Our findings raise questions regarding the mechanism behind the methylation/demethylation process. We speculate that, since the intronic regions are experimentally and bioinformatically determined GREs and enhancers, it is possible that constant binding of activated GR homodimer may recruit demethylating complexes of proteins, such as the ones associated with the putative demethylase Gadd45b (Ma et al. 2009). Once the region has lost some of its DNA methylation, by a demethylase, replication-dependent loss, or other base-excision-mediated processes, the genomic loci then can be occupied by proteins that promote transcriptional activation. Loss of methylation and subsequent occupancy by transcription factors may allow the GRE to more quickly and/or repeatedly activate Fkbp5, allowing the cell to achieve a more robust response to glucocorticoids.
Taken together, epigenetic changes observed in the two cohorts of mice in response to glucocorticoid administration reveal a strong inverse relationship between cumulative plasma stress hormone levels and DNAm of Fkbp5. This correlation was stronger in the first cohort that had greater exposure to glucocorticoids, as evidenced by the increased CORT-water intake and the subsequently higher levels of CORT observed in the serum.
This study should be viewed in light of several limitations. We mentioned the difference in the range of corticosterone levels between cohorts. We attributed this difference to the reduced amount of fluid that the mice in the second cohort had consumed over the treatment period. The variations in the amount of fluid consumed by the mice may also play a significant role in the week-to-week and day-to-day fluctuations observed in the plasma CORT levels. While circadian rhythm most certainly contributes to the variations, the drinking pattern, or deviations from it, must also be considered as a factor. Another limitation of this study is the supraphysiological levels of plasma corticosterone levels observed in a subset of the treated animals. Nevertheless, we decided to test our hypothesis with a Cushing's model before a stress-based model because it allowed for examination of dose-dependent effects of glucocorticoids on the biomarker. Thus, an important next step would be to observe similar correlations among DNAm, plasma CORT levels, and various physiological measurements that accompany a physiologically relevant model of stress such as chronic social stress. Third, it is possible that metabolites and electrolytes that accompany the Cushingoid state may themselves be responsible for the loss of methylation observed in Fkbp5. To test these, animal models (e.g., hyperglycemia and hypokalemia) could be used to assess their impact on Fkbp5. In summary, a whole-blood assessment of Fkbp5 gene methylation is a biomarker that integrates 4 weeks of investigator-administered glucocorticoid exposure and may be a useful measure in states of excess exposure.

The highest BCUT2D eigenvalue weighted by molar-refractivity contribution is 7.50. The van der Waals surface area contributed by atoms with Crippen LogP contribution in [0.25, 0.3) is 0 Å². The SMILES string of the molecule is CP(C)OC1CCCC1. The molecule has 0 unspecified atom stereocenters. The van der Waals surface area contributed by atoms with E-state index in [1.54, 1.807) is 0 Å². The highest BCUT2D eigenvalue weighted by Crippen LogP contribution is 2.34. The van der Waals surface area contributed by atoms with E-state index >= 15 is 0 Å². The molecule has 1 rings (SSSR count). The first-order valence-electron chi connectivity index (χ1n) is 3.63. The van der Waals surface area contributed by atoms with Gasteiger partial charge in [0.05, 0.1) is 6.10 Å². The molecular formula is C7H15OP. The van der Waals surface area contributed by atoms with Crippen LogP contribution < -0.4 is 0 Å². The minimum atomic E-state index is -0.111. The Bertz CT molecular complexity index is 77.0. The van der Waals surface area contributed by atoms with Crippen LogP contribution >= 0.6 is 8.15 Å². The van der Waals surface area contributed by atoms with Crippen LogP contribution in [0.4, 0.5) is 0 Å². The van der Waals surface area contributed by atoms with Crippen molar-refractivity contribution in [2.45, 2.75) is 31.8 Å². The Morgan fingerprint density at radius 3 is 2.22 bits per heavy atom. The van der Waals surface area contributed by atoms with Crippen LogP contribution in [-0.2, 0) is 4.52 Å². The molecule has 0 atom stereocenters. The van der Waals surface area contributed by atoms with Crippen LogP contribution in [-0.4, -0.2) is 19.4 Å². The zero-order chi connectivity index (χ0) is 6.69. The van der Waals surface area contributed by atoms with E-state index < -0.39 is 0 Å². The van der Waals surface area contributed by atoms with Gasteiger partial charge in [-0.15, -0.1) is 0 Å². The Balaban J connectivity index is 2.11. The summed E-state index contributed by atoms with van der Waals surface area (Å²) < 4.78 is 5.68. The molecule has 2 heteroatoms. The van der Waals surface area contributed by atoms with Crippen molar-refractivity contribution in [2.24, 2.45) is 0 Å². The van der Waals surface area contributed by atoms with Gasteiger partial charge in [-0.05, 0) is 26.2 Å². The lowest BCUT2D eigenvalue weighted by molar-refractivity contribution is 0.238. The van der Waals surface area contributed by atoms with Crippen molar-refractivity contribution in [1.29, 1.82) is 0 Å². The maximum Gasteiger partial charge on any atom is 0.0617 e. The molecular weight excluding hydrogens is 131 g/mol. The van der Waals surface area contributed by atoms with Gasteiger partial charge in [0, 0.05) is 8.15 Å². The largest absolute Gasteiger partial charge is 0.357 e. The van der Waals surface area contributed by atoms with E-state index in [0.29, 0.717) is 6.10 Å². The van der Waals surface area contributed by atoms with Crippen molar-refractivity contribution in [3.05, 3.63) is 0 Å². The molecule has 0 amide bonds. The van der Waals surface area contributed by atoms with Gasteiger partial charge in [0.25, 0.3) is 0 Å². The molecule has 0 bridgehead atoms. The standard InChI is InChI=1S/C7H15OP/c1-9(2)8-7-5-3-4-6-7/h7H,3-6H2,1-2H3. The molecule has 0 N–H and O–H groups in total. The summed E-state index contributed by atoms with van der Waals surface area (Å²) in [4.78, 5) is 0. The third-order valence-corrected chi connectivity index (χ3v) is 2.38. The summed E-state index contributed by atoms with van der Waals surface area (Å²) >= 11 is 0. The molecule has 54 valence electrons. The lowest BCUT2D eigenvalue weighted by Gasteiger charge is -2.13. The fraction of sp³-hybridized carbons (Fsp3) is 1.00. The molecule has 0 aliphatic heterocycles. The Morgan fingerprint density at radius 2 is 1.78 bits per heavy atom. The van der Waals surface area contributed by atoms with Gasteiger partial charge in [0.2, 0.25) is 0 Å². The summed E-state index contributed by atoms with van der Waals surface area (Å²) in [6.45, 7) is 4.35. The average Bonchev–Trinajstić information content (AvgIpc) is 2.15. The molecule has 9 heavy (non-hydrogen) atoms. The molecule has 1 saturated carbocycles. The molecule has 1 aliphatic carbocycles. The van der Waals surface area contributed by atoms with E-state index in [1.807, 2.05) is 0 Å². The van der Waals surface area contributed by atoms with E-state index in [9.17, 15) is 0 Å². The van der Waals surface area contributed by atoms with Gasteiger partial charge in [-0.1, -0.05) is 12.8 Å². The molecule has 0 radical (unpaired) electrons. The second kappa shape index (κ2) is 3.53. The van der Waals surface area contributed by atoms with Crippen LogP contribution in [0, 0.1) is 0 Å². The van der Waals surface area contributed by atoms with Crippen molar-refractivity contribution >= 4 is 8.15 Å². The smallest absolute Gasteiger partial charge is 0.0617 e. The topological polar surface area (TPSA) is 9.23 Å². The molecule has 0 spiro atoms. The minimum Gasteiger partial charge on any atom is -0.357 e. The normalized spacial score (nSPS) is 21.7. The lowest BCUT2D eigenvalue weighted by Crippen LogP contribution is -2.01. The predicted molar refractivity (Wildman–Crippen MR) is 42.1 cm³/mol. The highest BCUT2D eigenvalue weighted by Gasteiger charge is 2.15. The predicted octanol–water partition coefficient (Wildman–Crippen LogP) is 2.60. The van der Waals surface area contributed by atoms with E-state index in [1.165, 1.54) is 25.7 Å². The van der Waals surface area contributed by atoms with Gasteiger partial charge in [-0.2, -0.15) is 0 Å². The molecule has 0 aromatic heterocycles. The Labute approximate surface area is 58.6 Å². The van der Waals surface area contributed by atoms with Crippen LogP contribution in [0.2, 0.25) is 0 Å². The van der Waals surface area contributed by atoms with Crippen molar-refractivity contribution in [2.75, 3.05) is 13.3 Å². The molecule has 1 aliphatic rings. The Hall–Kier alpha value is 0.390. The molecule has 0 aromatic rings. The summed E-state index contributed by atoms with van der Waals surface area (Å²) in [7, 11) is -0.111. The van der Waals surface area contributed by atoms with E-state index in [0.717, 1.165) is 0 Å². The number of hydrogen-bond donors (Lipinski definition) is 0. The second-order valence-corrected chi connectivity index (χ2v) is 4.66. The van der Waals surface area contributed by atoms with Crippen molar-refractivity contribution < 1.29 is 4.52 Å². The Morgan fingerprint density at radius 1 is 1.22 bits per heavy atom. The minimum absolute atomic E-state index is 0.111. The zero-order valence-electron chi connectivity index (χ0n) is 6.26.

This study was funded by NIH grants AA10158 (GSW), HD055030 (KLKT), and T32MH015330 (RSL); the Kenneth Lattman Foundation (GSW), a NARSAD Young Investigator Award (RSL); and the Margaret Ann Price Investigatorship (JBP and RSL).
Disclosure statement The authors have nothing to disclose.
R. S. Lee, Department of Psychiatry and Behavioral Sciences Johns Hopkins University School of Medicine Baltimore, MD, USA.
K. L. K. Tamashiro, Department of Psychiatry and Behavioral Sciences Johns Hopkins University School of Medicine Baltimore, MD, USA.
R. H. Purcell, Department of Psychiatry and Behavioral Sciences Johns Hopkins University School of Medicine Baltimore, MD, USA.
Y. Huo, Department of Psychiatry and Behavioral Sciences Johns Hopkins University School of Medicine Baltimore, MD, USA.
M. Rongione, Department of Psychiatry and Behavioral Sciences Johns Hopkins University School of Medicine Baltimore, MD, USA.
J. B. Potash, Department of Psychiatry and Behavioral Sciences, Center for Epigenetics Johns Hopkins University School of Medicine Baltimore, MD, USA.
X. Yang, Department of Medicine Johns Hopkins University School of Medicine Baltimore, MD, USA.
G. S. Wand, Department of Medicine Johns Hopkins University School of Medicine Baltimore, MD, USA ; Email: gwand/at/jhmi.edu.